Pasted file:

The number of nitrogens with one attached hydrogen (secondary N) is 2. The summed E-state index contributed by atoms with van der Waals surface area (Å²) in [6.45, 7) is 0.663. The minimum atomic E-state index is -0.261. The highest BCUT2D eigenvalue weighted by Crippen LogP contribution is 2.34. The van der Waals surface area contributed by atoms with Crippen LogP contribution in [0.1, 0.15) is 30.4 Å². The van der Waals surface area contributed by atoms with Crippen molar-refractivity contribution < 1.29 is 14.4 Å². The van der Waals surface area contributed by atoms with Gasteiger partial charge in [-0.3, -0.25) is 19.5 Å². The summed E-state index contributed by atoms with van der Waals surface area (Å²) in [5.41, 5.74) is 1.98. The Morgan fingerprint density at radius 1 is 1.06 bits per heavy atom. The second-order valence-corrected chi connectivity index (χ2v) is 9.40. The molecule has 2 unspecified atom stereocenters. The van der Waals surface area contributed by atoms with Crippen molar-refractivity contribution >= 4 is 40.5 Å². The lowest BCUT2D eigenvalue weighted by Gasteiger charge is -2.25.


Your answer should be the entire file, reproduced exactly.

The number of nitrogens with one attached hydrogen (secondary N) is 2. The summed E-state index contributed by atoms with van der Waals surface area (Å²) in [6.45, 7) is 0.663. The minimum atomic E-state index is -0.261. The highest BCUT2D eigenvalue weighted by Crippen LogP contribution is 2.34. The van der Waals surface area contributed by atoms with Crippen LogP contribution in [0.1, 0.15) is 30.4 Å². The van der Waals surface area contributed by atoms with Crippen molar-refractivity contribution < 1.29 is 14.4 Å². The van der Waals surface area contributed by atoms with Gasteiger partial charge in [-0.3, -0.25) is 19.5 Å². The summed E-state index contributed by atoms with van der Waals surface area (Å²) in [5.41, 5.74) is 1.98. The Morgan fingerprint density at radius 1 is 1.06 bits per heavy atom. The second-order valence-corrected chi connectivity index (χ2v) is 9.40. The molecule has 2 unspecified atom stereocenters. The van der Waals surface area contributed by atoms with Crippen molar-refractivity contribution >= 4 is 40.5 Å². The lowest BCUT2D eigenvalue weighted by Gasteiger charge is -2.25.